Less Water, More Donated Hay
Undated (AP) _ Some communities in the drought-scarred Southeast have tightened the screws on water use, and more donated hay was crammed into boxcars Wednesday to help keep the region’s cattle farmers in business.
In Washington, the House, pressing for more aid to the Southeast’s farmers than the Reagan administration has so far offered, voted 418-0 for a bill to require the Agriculture Department to provide free government grain to areas suffering a critical shortage of livestock feed.
″The additional assistance in our bill clearly cannot solve the entire drought problem. But it can help,″ said Rep. Kika de la Garza, D-Texas, chairman of the Agriculture Committee.
Donations of hay have mounted into the thousands of tons, but officials in the heart of the drought say they may need millions by spring.
The months-old drought, the worst in the Southeast in a century, has caused an estimated $2.3 billion in farm losses from southern Pennsylvania to northern Florida. A concurrent heat wave has killed 117 people from the Southeast to the Plains since July 1.
The government of Villa Rica, Ga., voted to restrict some commercial water uses, extending its previous ban on outside watering to car washes, car lots and service stations.
″We had hoped to avoid hitting anyone in the pocketbook,″ City Manager Robert Barr said. ″But I’m afraid that’s what we’re going to have to do.″
″We hate to take these measures,″ Mayor Ray Barber said Tuesday. ″But if we don’t we might have people out of drinking water.″
Some 100 Georgia cities have imposed water restrictions of various degrees.
At least 47 North Carolina cities, counties and towns have voluntary conservation measures and the state’s latest Drought Advisory Bulletin says water supplies will likely fall more over the next two months.
Officials of Mebane, N.C., adopted water-use restrictions and decided not to sell water to Hillsborough and Orange County. Randleman is building a 2.5- mile water line to Asheboro because the town’s 20-acre reservoir could go dry within 30 days.
However, slight increases in rainfall allowed Carolina Yarn Processors of Tryon, N.C., on Tuesday to recall workers temporarily laid off when dwindling water supplies forced cuts earlier this summer.
A train named ″Haymaker″ rolled through Maine on Wednesday picking up boxcars loaded with donated hay. It was expected to total 57 cars hauling 38,170 bales and 304 huge rolls of hay destined for North Carolina and Delaware.
Scores of volunteers, including Gov. John Evans, bucked bales into boxcars Wednesday at nine sites across southern Idaho. More than 1,400 tons of hay was pledged by ranchers and agribusiness, and Union Pacific Railroad supplied 40 boxcars for free transportation to Atlanta.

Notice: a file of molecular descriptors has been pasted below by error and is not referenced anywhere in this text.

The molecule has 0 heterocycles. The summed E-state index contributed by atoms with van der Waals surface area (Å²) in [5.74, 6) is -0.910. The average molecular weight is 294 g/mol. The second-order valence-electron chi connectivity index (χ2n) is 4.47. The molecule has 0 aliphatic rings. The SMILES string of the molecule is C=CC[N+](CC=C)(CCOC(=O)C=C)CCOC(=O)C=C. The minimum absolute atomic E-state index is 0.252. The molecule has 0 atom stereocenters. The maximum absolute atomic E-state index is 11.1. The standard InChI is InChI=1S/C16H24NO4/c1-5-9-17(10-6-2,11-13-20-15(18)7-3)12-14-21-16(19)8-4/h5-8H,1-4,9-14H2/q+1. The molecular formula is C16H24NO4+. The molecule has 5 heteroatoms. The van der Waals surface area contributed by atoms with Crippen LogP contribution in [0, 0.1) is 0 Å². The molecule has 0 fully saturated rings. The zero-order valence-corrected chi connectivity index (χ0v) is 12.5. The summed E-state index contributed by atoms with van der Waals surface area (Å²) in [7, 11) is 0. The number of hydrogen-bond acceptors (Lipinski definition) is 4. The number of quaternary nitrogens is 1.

Abot 100 tons of hay left Utah Tuesday and officials have commitments for about 750 tons more. ″The response ... is especially appreciated since our Utah farmers are suffering hard economic times themselves, but are still willing to share what they can,″ said Agriculture Commissioner Cap Ferry.
South Carolina farmers have so far received 161,144 bales or 4,832 tons of donated hay, said Tom Lollis of the Clemson Extension Service.
Connecticut has shipped 12,000 bales and 10 more 500-bale loads will go in the next few days, said agriculture official David Schreiber. He said the state’s farmers will have to make up for their donations by buying more hay than normal this fall.
In Massachusetts, a hay train carrying 5,400 bales was set to head south Saturday, and officials with the Heifer Project announced they would start to buy hay for the South at reduced prices because donations are beginning to fall off. The charitable organization usually helps foreign farmers.
Some other hay donation amounts included 100 bales from Rhode Island; 400 tons from Arizona with 300 to 500 tons more committed; an estimated 4,000 tons from Iowa; 150 tons from Pennsylvania with pledges of about 2,200 tons more from 113 farmers; 20,000 to 25,000 bales from Massachusetts; 1,440 tons from Vermont; 72,000 bales sent jointly by Minnesota and Wisconsin; 340 tons from Oregon with an additional 55 tons on the way; 5,000 tons from New York; and 300 tons from Colorado, with 1,500 tons waiting transportation. Other states also have sent huge shipments.
Estimates of damage to agriculture and forestry include $533.6 million in Georgia, $750 million in Alabama, $400 million in North Carolina, $379 million in South Carolina, $118 million in Maryland, $61.5 million in Virginia, $58 million in southern Pennsylvania, $40 million in Delaware, and $15 million in West Virginia.
Since July 1, the heat has been blamed for 29 deaths in Georgia; 21 in Arkansas; an estimated 15 in Mississippi; seven in Tennessee; six in Texas; five each in South Carolina and Oklahoma; four each in Alabama, Indiana, Illinois, Missouri and North Carolina; three in Louisiana; two each in Kentucky and Florida; and one each in Virginia and Michigan.